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Guidance counselor dives deep into high school, learns about her students

Establishing a rapport with students has helped Janae Zechman exceed in her career and receive recognition from her colleagues.

Shawnee High School guidance counselor Janae Zechman, center, spends her 18 years at the high school establishing a rapport with students on a variety of levels to learn more about them and what they’re going through (Janae Zechman/Special to The Sun).

A personal experience with a counselor while she was in high school helped Janae Zechman learn what she wanted to do in life. It has since granted her 18 years of dedication to a job she loves and recognition from her coworkers.

Day in and day out, the Shawnee High School guidance counselor sees students with last names Hill through MacD and in each session, she does her best to learn about them to offer them the highest quality of assistance.

It’s great to see them come in as freshmen, and they then mature and they start making decisions on what they’re doing after high school,” Zechman said happily. “You see them grow and make those decisions that they weren’t able to make when they were freshmen.

Zechman’s job entails her seeing students for a variety of reasons including, but not limited to, academics, social life, mental health and career planning. The variety allows for her to keep her days interesting and help the next student who walks through her doors.

Her willingness to want to learn more about the students she sees has earned her recognition from her peers as the Educational Services Provider of the Year at Shawnee.

Zechman’s desk is filled with items for students to fidget with and candy to enjoy as she dives deeper into their lives, much like for others in the profession.

I ask them about how their holiday break was, if they did anything cool and I try to get to know them on a different level to establish a rapport with them,” she explained.

Many future educators seeking a high school counseling career can do so by getting the proper educational degrees and certificates. However, when Zechman was in pursuit of her career, she said she became a teacher first, then completed requirements for her master’s degree. The former degree was conferred at The College of New Jersey.

Her start as a Renegade was as a health and physical education teacher for 10 years before receiving her master’s degree at Wilmington University, and then taking a chance by applying for an open counseling job after a former employee retired.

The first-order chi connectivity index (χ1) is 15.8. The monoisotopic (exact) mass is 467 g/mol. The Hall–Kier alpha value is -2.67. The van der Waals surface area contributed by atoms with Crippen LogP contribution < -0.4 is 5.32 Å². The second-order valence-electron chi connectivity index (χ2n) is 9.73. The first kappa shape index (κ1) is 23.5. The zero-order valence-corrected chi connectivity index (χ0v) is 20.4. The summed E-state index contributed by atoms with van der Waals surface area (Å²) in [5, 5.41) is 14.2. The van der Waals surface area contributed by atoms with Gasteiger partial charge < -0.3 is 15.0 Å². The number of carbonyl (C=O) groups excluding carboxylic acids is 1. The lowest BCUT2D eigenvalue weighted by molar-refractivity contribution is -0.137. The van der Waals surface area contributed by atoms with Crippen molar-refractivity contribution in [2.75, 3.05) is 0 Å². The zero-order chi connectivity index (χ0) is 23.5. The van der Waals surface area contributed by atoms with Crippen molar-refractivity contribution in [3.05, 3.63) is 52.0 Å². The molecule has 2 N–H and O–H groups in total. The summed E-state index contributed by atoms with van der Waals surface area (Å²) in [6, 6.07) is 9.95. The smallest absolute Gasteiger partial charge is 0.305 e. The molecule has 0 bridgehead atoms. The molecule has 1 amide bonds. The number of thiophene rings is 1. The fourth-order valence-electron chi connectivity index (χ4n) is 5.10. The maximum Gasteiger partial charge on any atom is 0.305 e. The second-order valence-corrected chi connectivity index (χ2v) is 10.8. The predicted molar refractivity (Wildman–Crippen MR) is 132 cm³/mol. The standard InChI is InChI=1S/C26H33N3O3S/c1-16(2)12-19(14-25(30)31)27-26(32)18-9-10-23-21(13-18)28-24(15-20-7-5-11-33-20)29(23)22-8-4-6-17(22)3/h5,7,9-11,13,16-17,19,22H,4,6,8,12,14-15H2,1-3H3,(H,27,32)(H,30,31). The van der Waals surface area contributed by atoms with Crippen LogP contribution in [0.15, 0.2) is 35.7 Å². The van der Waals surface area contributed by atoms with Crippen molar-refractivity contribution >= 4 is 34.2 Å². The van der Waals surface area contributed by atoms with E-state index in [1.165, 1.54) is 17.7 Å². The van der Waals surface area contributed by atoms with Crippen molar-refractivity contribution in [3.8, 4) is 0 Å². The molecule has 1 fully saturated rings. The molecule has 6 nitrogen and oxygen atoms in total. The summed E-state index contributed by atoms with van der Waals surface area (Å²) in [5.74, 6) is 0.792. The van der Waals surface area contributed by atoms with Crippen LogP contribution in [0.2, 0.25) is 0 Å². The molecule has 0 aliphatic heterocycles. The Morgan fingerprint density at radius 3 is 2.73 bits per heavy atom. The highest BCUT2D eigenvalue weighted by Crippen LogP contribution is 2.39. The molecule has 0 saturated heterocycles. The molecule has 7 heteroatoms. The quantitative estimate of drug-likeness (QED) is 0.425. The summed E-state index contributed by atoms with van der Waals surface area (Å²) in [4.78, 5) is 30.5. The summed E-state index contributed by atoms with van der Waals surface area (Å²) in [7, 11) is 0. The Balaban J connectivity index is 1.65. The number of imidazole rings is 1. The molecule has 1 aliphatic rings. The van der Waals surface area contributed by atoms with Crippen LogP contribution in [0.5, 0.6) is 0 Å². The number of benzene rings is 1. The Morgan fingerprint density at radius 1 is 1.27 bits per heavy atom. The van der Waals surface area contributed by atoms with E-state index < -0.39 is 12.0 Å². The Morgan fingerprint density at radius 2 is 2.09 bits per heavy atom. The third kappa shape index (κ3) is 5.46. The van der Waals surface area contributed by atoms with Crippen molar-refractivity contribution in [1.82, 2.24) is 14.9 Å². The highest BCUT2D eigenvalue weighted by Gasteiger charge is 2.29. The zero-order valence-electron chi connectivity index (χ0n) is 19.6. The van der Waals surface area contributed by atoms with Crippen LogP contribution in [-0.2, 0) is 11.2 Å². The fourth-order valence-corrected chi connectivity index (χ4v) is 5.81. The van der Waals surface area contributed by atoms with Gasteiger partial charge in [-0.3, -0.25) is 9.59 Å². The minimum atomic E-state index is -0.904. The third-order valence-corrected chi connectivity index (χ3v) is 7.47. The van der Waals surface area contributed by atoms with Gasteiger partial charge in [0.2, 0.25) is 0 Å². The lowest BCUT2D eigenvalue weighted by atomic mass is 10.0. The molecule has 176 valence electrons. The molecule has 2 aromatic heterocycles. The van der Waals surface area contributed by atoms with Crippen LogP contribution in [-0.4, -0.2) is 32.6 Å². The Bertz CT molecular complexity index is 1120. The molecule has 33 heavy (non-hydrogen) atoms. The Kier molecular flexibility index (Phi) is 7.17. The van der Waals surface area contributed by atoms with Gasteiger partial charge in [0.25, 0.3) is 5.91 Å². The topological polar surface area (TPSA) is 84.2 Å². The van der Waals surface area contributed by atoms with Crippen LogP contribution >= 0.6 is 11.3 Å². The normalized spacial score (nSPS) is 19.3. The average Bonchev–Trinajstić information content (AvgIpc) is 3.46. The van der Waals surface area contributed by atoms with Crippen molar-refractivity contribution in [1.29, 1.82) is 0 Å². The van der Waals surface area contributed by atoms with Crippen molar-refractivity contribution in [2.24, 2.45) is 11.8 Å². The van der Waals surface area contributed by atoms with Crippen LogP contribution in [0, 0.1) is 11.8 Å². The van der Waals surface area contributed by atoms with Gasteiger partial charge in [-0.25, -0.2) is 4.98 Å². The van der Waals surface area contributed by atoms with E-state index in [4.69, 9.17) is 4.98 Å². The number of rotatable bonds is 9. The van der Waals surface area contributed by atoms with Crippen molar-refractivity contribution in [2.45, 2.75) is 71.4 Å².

Throughout her 18 years (eight as a counselor), Zechman has become accustomed to Shawnee and picked up a few additional responsibilities to better reach students, such as advising the Living Influence Free Everyday club and chairing the scholarship committee.

There’s so much money people donate to offer to our students specifically, and just having them apply, finding the right match and knowing that there’s so many students that do really need financial assistance, and their excitement when they’re awarded the scholarship to see how thankful they are is really nice,” Zechman stated.

According to the high school’s press release, Zechman has been chair for students of the month, 504 (a committee offering assistance and support to students with a disability), VOICES and strategic planning. Zechman has also been a Class Council advisor and coached girls soccer and lacrosse, which won a state title during her tenure.

With her deep involvement in the school, Zechman has been given opportunities to help students outside of her office and learn more about the kids who roam the hallways.

As high schoolers figure out what they’re doing after graduation, Zechman said she doesn’t explicitly push them to go into counseling, and supports them unconditionally in whichever career path they choose following graduation.

Through her meetings with students, she helped them through various points in their lives and help them come to solutions that would best benefit their futures.

There’s always going to be students you’ll see multiple times throughout the year,” Zechman concluded. “While there are a lot of students we work with, we all try and do a good job of seeing them a few times a year so we can get to know them.”

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